Mon Oct 29 2012 00:01:00
Ottawa blind to dangers of firing environmental
I read recently that the federal government signed a revised Great
Lakes Water Quality Agreement with the United States.
As a retiree of Environment Canada, with friends still inside, I say a new agreement doesn’t matter because the federal
government has largely destroyed its capacity to deliver it.
Over the past seven years the two governments spent talking, what
was a trickling loss of environmental science capacity in Canada
is now a flood. In Burlington, where I worked for 30 years
at the Canada Centre for Inland Waters (CCIW), there about 80 research scientists on staff in 2004. I’m told that by
this year, there are about 20.
Making things worse for the Great Lakes scientists remaining is
their secondment to the Alberta oilsands. The government
has an oilsands study under way, but it is coming out of the Great Lakes program.
More targets in the omnibus budget make things worse. Fisheries
and Oceans scientists, doing contaminants monitoring and research across Canada,
including the Arctic, are being fired, and their labs closed.
These scientists work with Great Lakes colleagues on overlapping
problems, all relevant to the Great Lakes agreement.
These layoffs are particularly alarming as these people are irreplaceable.
Their work cannot be contracted out effectively. Their function is early-warning radar — monitoring the canaries in
the coal mine. The freshwater and marine fish, mammals and wildlife, are sentinels for humans. But now nobody will be watching.
I guess Canadians don’t need to know that Arctic beluga whales
pass many chemical contaminants, like PCBs and flame retardants, to their fetus. Maybe people will get concerned about the
same chemicals in their own fetus. This transfer in the belugas was shown by Fisheries and Oceans scientists located in B.C.
It won’t happen again. Some of these scientists are fired, and survivors will get the message.
Fisheries science finds flame-retardant chemicals in freshwater fish and Arctic marine mammals. These chemicals cause thyroid
disease and sex hormone disruption in fish, and act in ways that may contribute to prostate cancer in humans.
I guess Canadians shouldn’t be bothered by concerns about
these health effects either. They won’t be again — the entire lab is being closed, and the staff fired.
Downstream, other Fisheries laboratories find similar contamination
and effects in St. Lawrence belugas and Atlantic fish. Canadians won’t be bothered with this concern any more —
these researchers are fired too.
Is there some kind of disconnect here? Fisheries scientists working
on fish health, and ocean scientists working on ocean health, getting fired? With climate meltdown happening in the Arctic, the scientists monitoring health in Arctic fish, mammals, and wildlife are fired?
The dismantling of environmental science in Canada has more stories. The Experimental Lakes Area, in northern
Ontario, is to be shut. The Canadian Environmental Assessment
Act, and the Fisheries Act, have been radically reduced in scope and effectiveness. The Species at Risk Act is next, but it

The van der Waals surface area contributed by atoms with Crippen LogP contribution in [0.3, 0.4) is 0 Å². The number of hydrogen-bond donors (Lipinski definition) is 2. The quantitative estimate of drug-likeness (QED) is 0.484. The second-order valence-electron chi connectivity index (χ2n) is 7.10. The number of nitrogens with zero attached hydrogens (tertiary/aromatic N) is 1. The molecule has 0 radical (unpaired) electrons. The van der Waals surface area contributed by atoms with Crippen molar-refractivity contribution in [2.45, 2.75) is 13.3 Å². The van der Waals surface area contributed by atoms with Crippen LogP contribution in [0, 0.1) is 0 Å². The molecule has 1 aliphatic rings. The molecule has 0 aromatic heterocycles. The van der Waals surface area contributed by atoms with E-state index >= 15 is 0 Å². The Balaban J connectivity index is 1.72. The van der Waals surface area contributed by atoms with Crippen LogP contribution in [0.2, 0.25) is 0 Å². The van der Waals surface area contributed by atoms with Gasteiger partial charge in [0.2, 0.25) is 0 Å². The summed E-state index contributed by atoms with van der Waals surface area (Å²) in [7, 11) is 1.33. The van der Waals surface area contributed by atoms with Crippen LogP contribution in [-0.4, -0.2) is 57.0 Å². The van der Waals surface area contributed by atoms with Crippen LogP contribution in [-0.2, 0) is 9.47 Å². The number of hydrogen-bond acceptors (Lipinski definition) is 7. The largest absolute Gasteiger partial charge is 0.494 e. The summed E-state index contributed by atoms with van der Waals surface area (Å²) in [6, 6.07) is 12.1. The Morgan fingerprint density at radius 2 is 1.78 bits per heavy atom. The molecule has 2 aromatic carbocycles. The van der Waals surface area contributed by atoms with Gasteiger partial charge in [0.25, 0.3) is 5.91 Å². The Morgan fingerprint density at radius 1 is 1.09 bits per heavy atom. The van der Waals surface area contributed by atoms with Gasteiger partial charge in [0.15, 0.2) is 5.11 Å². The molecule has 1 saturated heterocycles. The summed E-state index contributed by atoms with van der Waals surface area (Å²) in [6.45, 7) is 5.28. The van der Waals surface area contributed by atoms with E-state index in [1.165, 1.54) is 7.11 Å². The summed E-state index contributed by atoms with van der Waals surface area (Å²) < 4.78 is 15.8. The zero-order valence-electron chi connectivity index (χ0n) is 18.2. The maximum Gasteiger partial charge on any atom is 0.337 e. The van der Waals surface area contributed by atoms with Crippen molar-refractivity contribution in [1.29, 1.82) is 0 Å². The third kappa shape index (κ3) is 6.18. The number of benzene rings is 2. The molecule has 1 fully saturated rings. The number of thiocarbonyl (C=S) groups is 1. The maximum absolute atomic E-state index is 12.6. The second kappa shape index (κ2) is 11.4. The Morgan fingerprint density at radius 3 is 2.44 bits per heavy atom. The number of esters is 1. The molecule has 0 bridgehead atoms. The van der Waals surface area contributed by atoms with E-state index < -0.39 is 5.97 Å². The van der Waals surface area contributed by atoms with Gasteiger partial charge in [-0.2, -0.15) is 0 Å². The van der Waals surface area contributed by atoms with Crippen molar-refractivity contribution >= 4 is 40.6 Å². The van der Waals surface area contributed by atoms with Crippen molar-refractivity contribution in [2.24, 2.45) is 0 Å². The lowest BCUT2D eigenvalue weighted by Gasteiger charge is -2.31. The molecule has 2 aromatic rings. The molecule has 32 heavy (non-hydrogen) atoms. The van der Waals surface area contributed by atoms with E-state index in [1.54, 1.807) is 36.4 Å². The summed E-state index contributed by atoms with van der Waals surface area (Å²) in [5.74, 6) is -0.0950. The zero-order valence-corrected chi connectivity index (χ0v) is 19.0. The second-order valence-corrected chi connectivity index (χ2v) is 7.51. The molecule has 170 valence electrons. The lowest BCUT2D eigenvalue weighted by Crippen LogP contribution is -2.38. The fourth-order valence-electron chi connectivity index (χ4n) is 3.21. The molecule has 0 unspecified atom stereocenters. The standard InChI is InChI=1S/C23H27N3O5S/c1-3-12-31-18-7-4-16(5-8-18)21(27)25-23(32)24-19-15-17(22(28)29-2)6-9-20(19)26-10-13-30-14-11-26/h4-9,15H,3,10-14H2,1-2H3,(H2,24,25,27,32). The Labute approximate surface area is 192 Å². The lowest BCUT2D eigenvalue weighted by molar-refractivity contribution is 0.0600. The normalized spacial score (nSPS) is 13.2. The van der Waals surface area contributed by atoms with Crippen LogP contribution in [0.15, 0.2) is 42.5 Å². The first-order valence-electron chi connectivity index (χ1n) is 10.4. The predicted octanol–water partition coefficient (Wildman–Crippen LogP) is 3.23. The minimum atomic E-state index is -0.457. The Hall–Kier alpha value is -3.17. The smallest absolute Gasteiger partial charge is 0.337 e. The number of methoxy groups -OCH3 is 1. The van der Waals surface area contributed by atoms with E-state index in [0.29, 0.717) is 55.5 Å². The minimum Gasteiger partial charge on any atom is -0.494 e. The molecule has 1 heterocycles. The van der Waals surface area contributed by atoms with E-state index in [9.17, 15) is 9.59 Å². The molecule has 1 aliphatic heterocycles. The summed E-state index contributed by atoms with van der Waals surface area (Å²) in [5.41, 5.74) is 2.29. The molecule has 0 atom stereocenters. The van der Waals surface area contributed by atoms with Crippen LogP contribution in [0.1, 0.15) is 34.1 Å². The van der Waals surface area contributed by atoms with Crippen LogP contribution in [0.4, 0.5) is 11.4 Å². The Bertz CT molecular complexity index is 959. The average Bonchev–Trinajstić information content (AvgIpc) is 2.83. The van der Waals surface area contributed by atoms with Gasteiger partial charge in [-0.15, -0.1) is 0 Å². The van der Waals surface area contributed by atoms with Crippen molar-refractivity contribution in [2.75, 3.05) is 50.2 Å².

has been never used, no one knows how it works.
None of these acts was meant to stop projects, just monitor, make
people accountable and try to avoid mistakes.
Now does anyone else see a pattern? Like others, I too see it as
Public ignorance is government strength. Remove the right to think
by removing the facts to think about; ensure public servants do not serve the public.
These events reflect a war of attrition and suppression waged by
the government on environmental science for years, and particularly under Prime Minister Harper’s watch since 2006.
Environment has been politicized and bureaucratized, especially
regarding chemicals and climate. Threats, fear, and paranoia are the tools of staff relations.
No scientist can do anything, or say anything, or go anywhere,
without running the gauntlet of supervisor, senior management, communications, policy, the deputy minister’s office,
the minister’s office and the prime minister’s office. Media inquiries often don’t make it through. Everything
is laced with ambiguity.
Like the proverbial three monkeys, science first had its tongue
cut out. Now as target of the omnibus budget, the eyes of science are being blinded and its ears deafened. The deaf, dumb,
and blind monkey is the governments’ designated spokesperson.
I have to ask if the government understands what it is doing to
destroy environmental science?
If this were an enemy of Canada, who wanted to knock out our intelligence capability for early warning of
foreseeable threats, they would be hard-pressed to improve on the strikes made by environment and fisheries managers against
key positions that comprise this capacity. And under orders from our own government.
Do they want everyone to be in the dark? What is next?
These are terrible mistakes, that can bring terrible harms. But
it is not too late to reverse these cuts.
If not, then whose side is the government on?
Tom Muir lives in Burlington, and worked for Environment Canada
at the Canada Centre for Inland Waters from 1974 to 2004, when he retired. Since then he has remained professionally active
working as an independent researcher.